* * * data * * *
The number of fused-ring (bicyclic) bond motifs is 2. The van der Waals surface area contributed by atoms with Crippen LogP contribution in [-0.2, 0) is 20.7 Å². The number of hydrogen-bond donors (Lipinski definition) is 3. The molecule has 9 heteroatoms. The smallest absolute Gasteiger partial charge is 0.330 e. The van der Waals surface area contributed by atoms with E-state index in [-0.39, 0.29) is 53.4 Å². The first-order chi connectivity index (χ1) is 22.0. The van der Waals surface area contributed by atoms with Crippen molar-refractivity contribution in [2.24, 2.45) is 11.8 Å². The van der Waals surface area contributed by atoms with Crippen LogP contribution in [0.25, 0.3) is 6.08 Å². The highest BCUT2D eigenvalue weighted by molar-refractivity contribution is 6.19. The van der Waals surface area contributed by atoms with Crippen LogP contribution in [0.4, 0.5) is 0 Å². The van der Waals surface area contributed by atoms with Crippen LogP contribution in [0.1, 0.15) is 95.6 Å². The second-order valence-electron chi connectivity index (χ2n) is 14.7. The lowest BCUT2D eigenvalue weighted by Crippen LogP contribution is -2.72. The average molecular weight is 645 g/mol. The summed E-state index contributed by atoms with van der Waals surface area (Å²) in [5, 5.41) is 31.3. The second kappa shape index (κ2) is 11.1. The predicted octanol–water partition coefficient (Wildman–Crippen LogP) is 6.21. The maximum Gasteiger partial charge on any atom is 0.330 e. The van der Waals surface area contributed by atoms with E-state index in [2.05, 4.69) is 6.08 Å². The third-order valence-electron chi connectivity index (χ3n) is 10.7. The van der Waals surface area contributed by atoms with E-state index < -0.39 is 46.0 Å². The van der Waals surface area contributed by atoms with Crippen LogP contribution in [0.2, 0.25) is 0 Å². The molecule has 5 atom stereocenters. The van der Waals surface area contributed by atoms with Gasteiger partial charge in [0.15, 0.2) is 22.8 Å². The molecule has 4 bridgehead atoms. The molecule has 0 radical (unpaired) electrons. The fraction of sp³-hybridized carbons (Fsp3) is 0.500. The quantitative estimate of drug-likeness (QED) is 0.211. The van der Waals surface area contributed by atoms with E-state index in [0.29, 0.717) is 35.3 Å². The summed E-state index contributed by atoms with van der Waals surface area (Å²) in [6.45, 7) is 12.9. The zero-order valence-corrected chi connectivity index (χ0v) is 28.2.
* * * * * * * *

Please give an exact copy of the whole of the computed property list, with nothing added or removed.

The number of fused-ring (bicyclic) bond motifs is 2. The van der Waals surface area contributed by atoms with Crippen LogP contribution in [-0.2, 0) is 20.7 Å². The number of hydrogen-bond donors (Lipinski definition) is 3. The molecule has 9 heteroatoms. The smallest absolute Gasteiger partial charge is 0.330 e. The van der Waals surface area contributed by atoms with E-state index in [-0.39, 0.29) is 53.4 Å². The first-order chi connectivity index (χ1) is 22.0. The van der Waals surface area contributed by atoms with Crippen molar-refractivity contribution in [2.24, 2.45) is 11.8 Å². The van der Waals surface area contributed by atoms with Crippen LogP contribution in [0.25, 0.3) is 6.08 Å². The highest BCUT2D eigenvalue weighted by molar-refractivity contribution is 6.19. The van der Waals surface area contributed by atoms with Crippen LogP contribution in [0.4, 0.5) is 0 Å². The van der Waals surface area contributed by atoms with Crippen LogP contribution in [0.1, 0.15) is 95.6 Å². The second-order valence-electron chi connectivity index (χ2n) is 14.7. The lowest BCUT2D eigenvalue weighted by Crippen LogP contribution is -2.72. The average molecular weight is 645 g/mol. The summed E-state index contributed by atoms with van der Waals surface area (Å²) in [5, 5.41) is 31.3. The second kappa shape index (κ2) is 11.1. The predicted octanol–water partition coefficient (Wildman–Crippen LogP) is 6.21. The maximum Gasteiger partial charge on any atom is 0.330 e. The van der Waals surface area contributed by atoms with E-state index in [2.05, 4.69) is 6.08 Å². The third-order valence-electron chi connectivity index (χ3n) is 10.7. The van der Waals surface area contributed by atoms with E-state index < -0.39 is 46.0 Å². The van der Waals surface area contributed by atoms with Crippen LogP contribution in [0.2, 0.25) is 0 Å². The molecule has 5 atom stereocenters. The van der Waals surface area contributed by atoms with Gasteiger partial charge in [0.15, 0.2) is 22.8 Å². The molecule has 4 bridgehead atoms. The molecule has 0 radical (unpaired) electrons. The fraction of sp³-hybridized carbons (Fsp3) is 0.500. The quantitative estimate of drug-likeness (QED) is 0.211. The van der Waals surface area contributed by atoms with E-state index in [0.29, 0.717) is 35.3 Å². The summed E-state index contributed by atoms with van der Waals surface area (Å²) in [6.45, 7) is 12.9. The zero-order valence-corrected chi connectivity index (χ0v) is 28.2.